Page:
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The Divorce Encyclopedia
Privileged Communications


Term Definition Privileged Communications - the right a spouse has to make admissions to an attorney or counselor that cannot be later used as evidence.
Application in Divorce The term refers to private communications between parties recognized as confidential, such as attorney-client, psychiatrist-patient, priest-penitent. In privileged communications, the privilege is held by the one who is protected -- the client, patient, penitent -- not the one must keep the secret -- the attorney, the psychiatrist, the priest.

While communications between a lawyer and his or her client are privileged, both by common law and statute, courts have ruled that privilege does not apply when a client use it in actions termed offensive, this is, in search of affirmative relief, and at the same time seeks "to raise attorney-client privilege as a shield to deny the other party the benefit of material evidence."

In divorce actions where one of the parties is a lawyer, attorney-client privilege may raise special considerations during discovery, particularly when it involves contingent fee contracts. Discovery by the other party in this situation means that it be done "under a strict protective order" that insures that "no confidential information" about the pending action is inadvertently released.

Privileged communication also includes the right against self-incrimination. In civil actions, a party may claim privilege against self-incrimination, but doing so during pretrial discovery carries the risk that the party may be hit with noncriminal sanctions, such as having evidence prohibited or being barred from testifying.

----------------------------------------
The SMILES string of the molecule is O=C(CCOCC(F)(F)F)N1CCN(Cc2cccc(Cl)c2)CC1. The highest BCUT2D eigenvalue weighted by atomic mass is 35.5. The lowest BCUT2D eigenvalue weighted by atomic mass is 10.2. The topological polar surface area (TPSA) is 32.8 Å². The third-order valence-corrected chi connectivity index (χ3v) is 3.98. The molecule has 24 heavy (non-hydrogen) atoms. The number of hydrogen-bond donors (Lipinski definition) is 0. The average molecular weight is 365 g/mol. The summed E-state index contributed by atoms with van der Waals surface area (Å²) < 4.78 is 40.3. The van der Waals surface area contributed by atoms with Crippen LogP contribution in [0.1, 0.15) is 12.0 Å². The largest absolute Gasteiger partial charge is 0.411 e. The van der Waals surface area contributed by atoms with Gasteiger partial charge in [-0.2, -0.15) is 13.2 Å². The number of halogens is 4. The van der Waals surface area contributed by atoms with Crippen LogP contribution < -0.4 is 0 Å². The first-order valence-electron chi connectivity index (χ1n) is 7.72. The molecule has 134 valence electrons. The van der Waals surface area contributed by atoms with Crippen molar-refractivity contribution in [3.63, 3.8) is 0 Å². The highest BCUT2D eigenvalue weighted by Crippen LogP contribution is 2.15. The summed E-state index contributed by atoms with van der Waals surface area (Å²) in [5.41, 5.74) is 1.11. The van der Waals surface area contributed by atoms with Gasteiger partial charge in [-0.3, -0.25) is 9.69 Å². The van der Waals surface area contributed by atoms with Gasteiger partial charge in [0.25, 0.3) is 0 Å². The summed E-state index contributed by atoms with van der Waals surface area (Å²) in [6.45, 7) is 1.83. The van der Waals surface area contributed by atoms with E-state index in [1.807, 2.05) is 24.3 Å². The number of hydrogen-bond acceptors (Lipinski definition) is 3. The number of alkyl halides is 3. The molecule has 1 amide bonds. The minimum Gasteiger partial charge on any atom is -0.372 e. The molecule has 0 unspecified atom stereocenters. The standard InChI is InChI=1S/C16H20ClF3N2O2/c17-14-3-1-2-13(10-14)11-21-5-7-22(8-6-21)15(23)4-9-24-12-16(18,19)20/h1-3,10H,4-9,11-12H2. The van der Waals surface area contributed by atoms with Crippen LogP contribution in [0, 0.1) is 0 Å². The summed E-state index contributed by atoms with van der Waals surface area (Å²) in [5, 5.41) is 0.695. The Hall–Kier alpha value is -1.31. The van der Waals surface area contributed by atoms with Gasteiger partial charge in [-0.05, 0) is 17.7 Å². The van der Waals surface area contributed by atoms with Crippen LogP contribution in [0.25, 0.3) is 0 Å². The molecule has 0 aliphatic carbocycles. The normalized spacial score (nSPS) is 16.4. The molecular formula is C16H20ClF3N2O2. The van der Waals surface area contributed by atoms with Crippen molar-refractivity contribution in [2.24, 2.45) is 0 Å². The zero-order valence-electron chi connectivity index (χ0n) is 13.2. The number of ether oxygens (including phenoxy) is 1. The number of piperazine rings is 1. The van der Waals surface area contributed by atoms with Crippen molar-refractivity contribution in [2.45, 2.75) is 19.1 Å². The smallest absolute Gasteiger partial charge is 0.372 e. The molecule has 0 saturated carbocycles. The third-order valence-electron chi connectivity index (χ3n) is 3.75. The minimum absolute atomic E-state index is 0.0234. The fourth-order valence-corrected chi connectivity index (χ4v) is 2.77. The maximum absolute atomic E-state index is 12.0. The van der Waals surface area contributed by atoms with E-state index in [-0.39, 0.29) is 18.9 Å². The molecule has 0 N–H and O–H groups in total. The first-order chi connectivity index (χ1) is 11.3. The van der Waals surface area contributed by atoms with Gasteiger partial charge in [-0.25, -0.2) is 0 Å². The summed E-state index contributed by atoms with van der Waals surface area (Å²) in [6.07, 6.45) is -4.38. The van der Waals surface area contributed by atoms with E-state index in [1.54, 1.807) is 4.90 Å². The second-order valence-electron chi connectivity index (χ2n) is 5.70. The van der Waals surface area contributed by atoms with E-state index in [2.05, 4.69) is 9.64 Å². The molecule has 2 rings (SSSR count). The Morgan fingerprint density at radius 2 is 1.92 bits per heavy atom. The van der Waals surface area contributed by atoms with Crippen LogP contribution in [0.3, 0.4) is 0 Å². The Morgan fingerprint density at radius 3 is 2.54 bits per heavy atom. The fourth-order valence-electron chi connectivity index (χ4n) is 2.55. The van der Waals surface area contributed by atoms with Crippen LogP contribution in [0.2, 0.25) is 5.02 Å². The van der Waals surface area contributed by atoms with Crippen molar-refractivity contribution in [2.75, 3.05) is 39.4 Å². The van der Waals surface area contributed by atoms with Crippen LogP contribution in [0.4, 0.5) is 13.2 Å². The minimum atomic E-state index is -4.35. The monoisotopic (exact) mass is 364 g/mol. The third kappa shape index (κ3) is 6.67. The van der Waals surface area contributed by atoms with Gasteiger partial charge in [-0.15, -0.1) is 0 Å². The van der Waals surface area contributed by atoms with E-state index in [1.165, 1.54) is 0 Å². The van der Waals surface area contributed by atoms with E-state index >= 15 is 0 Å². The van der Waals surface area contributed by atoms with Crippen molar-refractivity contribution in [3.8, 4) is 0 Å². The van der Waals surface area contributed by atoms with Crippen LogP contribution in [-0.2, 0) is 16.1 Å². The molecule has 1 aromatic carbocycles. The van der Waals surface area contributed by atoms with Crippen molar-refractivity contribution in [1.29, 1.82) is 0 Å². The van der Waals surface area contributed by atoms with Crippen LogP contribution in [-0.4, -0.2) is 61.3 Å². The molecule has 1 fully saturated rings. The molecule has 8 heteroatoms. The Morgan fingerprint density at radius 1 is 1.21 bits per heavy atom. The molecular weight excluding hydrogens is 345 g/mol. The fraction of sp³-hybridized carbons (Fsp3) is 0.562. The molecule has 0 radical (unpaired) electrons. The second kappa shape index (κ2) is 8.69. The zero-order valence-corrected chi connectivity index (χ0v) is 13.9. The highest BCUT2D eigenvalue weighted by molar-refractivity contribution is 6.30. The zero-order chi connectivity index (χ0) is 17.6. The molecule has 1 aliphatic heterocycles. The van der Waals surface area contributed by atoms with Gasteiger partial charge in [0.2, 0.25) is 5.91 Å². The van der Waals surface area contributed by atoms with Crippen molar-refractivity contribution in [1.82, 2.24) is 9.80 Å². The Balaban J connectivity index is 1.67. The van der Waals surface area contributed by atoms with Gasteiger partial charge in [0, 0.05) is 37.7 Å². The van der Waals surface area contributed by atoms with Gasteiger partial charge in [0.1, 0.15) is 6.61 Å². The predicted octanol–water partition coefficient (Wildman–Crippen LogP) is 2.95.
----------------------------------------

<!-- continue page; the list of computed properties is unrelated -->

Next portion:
Divorce trials are civil and do not normally involve questions of criminality; therefore, the constitutional guarantee against self-incrimination does not apply in divorce actions. However, in jurisdiction where adultery is still a crime, a party accused of it in a divorce action may seek protection from self-incrimination.

Communications between a husband and a wife are protected.

In some nasty divorces, spouses come to battle stations by using privilege as a weapon. Sometimes one spouse may wish to prevent his or her spouse from using a particular attorney, so he places that attorney in a conflict of interest. The party shares with the attorney confidential information about the marriage and the impending divorce by consulting but not retaining him or her for the divorce. After that, the lawyer is in a conflict of interest. The lawyer has privileged information about one spouse and he may not represent the other.

For obvious reaons, couples who have used the one lawyer to handle their legal affairs during the happier times of their marriage cannot use him or her to represent one of them when they part ways.

See Poisoning the Field of Contenders.

See also Contingent Fee Contract.

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